Other presenters during the morning session included Dr. Pam Rogers, AIKCU’s Senate Bill 1 Initiative coordinator, and Charles McGrew, Director of the Kentucky P-20 Data Collaborative. Rogers talked about the implications of Senate Bill 1 for the higher education classroom. McGrew discussed the development of Kentucky’s P-20 Data Collaborative, which when complete will link the P-12, postsecondary, teacher preparation/certification (EPSB), and workforce data systems to help policymakers and others assess the effectiveness of teacher preparation programs, among other things.

The afternoon was divided into four breakout sessions for faculty subgroups of teacher preparation, English, math, and other faculty to allow attendees to dive deeper into the particular implications of Senate Bill 1 for their disciplines.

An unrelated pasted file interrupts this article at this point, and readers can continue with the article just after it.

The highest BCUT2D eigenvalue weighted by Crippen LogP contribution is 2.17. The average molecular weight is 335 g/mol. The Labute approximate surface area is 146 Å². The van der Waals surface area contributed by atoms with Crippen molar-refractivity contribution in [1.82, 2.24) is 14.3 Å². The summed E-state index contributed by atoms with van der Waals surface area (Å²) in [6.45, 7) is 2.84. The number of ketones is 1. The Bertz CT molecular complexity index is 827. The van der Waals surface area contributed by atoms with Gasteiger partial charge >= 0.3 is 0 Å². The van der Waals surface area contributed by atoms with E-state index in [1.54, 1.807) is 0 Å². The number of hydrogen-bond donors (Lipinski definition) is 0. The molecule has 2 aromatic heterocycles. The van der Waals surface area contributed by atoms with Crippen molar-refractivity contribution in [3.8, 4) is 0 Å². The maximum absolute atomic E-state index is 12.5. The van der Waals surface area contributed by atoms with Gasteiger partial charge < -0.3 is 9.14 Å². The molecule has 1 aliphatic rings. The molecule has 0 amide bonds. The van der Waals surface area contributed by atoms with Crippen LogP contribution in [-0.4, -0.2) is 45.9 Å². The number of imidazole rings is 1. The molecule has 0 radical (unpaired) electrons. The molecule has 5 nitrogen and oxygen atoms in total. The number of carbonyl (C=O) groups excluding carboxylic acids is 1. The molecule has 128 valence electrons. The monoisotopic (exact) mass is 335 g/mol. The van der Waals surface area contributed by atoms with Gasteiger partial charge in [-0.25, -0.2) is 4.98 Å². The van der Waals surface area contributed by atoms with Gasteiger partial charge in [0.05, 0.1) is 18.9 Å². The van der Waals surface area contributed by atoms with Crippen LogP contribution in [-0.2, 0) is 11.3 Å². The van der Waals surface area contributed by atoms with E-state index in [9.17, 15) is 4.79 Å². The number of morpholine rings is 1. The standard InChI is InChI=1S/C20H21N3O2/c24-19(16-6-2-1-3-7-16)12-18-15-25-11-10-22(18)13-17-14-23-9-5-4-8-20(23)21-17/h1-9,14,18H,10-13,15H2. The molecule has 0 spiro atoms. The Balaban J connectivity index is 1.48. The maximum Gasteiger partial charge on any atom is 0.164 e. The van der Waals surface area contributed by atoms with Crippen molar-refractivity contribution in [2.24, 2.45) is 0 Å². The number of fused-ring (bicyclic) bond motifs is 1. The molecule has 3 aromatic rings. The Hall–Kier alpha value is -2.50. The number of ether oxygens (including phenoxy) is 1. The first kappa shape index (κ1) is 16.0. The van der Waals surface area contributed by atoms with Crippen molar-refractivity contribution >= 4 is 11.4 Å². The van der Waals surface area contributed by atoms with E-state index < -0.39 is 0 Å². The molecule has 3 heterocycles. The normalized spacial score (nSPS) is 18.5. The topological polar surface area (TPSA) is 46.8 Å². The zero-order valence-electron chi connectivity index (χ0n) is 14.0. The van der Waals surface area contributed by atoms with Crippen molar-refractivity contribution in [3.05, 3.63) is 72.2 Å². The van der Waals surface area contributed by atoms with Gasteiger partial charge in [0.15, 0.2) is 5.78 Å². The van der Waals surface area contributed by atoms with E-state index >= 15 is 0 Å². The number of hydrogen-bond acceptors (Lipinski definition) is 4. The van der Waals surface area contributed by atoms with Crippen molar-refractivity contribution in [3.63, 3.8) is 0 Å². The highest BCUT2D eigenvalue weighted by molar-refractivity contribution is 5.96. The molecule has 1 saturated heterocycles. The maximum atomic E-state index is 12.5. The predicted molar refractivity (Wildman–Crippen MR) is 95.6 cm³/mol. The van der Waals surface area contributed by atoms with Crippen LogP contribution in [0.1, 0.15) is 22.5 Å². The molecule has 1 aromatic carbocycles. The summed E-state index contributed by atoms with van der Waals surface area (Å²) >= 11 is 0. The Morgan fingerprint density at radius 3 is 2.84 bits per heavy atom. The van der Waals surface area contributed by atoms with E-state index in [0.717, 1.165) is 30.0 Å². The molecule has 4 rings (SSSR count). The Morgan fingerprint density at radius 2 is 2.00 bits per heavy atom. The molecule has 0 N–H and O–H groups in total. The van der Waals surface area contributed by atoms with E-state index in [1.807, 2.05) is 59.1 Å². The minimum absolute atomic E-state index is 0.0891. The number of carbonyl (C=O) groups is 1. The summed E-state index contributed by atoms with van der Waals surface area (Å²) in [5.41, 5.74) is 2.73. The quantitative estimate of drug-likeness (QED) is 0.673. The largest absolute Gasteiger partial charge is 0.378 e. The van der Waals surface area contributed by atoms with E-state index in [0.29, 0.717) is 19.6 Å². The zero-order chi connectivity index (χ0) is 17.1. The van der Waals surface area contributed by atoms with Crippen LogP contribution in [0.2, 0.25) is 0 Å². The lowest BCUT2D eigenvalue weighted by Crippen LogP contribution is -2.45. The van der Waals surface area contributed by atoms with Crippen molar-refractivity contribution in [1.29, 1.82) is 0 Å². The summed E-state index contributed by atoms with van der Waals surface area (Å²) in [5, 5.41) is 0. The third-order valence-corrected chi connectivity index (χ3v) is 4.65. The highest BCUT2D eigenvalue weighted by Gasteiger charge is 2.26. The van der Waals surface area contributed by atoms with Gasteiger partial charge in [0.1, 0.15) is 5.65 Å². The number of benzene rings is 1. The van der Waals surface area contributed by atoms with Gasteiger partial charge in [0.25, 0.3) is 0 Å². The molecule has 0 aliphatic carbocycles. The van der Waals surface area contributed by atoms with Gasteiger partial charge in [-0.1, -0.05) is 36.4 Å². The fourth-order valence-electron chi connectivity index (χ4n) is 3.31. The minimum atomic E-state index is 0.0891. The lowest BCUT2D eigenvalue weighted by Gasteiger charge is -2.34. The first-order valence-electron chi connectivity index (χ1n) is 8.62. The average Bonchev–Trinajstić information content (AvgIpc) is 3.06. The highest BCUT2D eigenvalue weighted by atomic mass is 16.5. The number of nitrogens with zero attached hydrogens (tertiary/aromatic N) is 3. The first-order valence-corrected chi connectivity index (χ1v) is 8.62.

The collaborative symposium involving CU, LWC, and SCC – a first of its kind professional development collaboration between multiple AIKCU members – was made possible by AIKCU’s Senate Bill 1 Initiative, which is in turn funded by a grant from the Kentucky Council on Postsecondary Education. Under the grant AIKCU is charged with helping its members facilitate professional development activities that fulfill the requirements of Senate Bill 1. A portion of grant funds were allocated to support faculty development at individual campuses, while some funds were held in reserve for collaborative projects like this symposium. AIKCU will also facilitate additional collaborative opportunities.

To learn more about AIKCU’s grant-funded Senate Bill 1 Initiative, check out the project blog or contact Dr. Pam Rogers.

For more on the broad Kentucky postsecondary community’s Senate Bill 1 efforts, visit